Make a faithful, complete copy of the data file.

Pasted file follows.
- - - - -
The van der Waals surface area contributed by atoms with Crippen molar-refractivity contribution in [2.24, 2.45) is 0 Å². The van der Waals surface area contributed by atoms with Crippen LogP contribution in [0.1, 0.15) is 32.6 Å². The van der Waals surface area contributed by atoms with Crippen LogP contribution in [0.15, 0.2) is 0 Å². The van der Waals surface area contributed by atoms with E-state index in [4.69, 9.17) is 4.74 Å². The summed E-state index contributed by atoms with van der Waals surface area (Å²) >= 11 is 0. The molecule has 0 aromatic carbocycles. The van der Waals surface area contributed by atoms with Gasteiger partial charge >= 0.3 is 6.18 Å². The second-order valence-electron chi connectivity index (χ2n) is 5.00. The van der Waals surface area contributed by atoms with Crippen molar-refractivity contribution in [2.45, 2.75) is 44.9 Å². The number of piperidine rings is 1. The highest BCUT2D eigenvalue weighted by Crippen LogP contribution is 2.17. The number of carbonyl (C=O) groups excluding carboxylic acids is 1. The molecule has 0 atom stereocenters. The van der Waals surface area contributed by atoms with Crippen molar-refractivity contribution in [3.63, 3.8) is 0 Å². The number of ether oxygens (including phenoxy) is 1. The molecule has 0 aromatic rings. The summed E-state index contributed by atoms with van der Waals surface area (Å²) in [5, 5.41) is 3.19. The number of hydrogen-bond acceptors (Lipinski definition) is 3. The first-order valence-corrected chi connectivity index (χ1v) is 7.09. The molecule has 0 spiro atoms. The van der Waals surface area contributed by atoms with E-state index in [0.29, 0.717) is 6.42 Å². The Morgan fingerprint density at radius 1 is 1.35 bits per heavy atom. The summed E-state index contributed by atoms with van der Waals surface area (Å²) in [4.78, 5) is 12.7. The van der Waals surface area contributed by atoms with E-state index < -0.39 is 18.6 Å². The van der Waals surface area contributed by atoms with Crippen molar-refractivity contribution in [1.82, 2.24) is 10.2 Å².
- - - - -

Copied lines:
The van der Waals surface area contributed by atoms with Crippen molar-refractivity contribution in [2.24, 2.45) is 0 Å². The van der Waals surface area contributed by atoms with Crippen LogP contribution in [0.1, 0.15) is 32.6 Å². The van der Waals surface area contributed by atoms with Crippen LogP contribution in [0.15, 0.2) is 0 Å². The van der Waals surface area contributed by atoms with E-state index in [4.69, 9.17) is 4.74 Å². The summed E-state index contributed by atoms with van der Waals surface area (Å²) >= 11 is 0. The molecule has 0 aromatic carbocycles. The van der Waals surface area contributed by atoms with Gasteiger partial charge >= 0.3 is 6.18 Å². The second-order valence-electron chi connectivity index (χ2n) is 5.00. The van der Waals surface area contributed by atoms with Crippen molar-refractivity contribution in [2.45, 2.75) is 44.9 Å². The number of piperidine rings is 1. The highest BCUT2D eigenvalue weighted by Crippen LogP contribution is 2.17. The number of carbonyl (C=O) groups excluding carboxylic acids is 1. The molecule has 0 atom stereocenters. The van der Waals surface area contributed by atoms with Crippen molar-refractivity contribution in [3.63, 3.8) is 0 Å². The number of ether oxygens (including phenoxy) is 1. The molecule has 0 aromatic rings. The summed E-state index contributed by atoms with van der Waals surface area (Å²) in [5, 5.41) is 3.19. The number of hydrogen-bond acceptors (Lipinski definition) is 3. The first-order valence-corrected chi connectivity index (χ1v) is 7.09. The molecule has 0 spiro atoms. The van der Waals surface area contributed by atoms with E-state index in [0.29, 0.717) is 6.42 Å². The Morgan fingerprint density at radius 1 is 1.35 bits per heavy atom. The summed E-state index contributed by atoms with van der Waals surface area (Å²) in [4.78, 5) is 12.7. The van der Waals surface area contributed by atoms with E-state index < -0.39 is 18.6 Å². The van der Waals surface area contributed by atoms with Crippen molar-refractivity contribution in [1.82, 2.24) is 10.2 Å².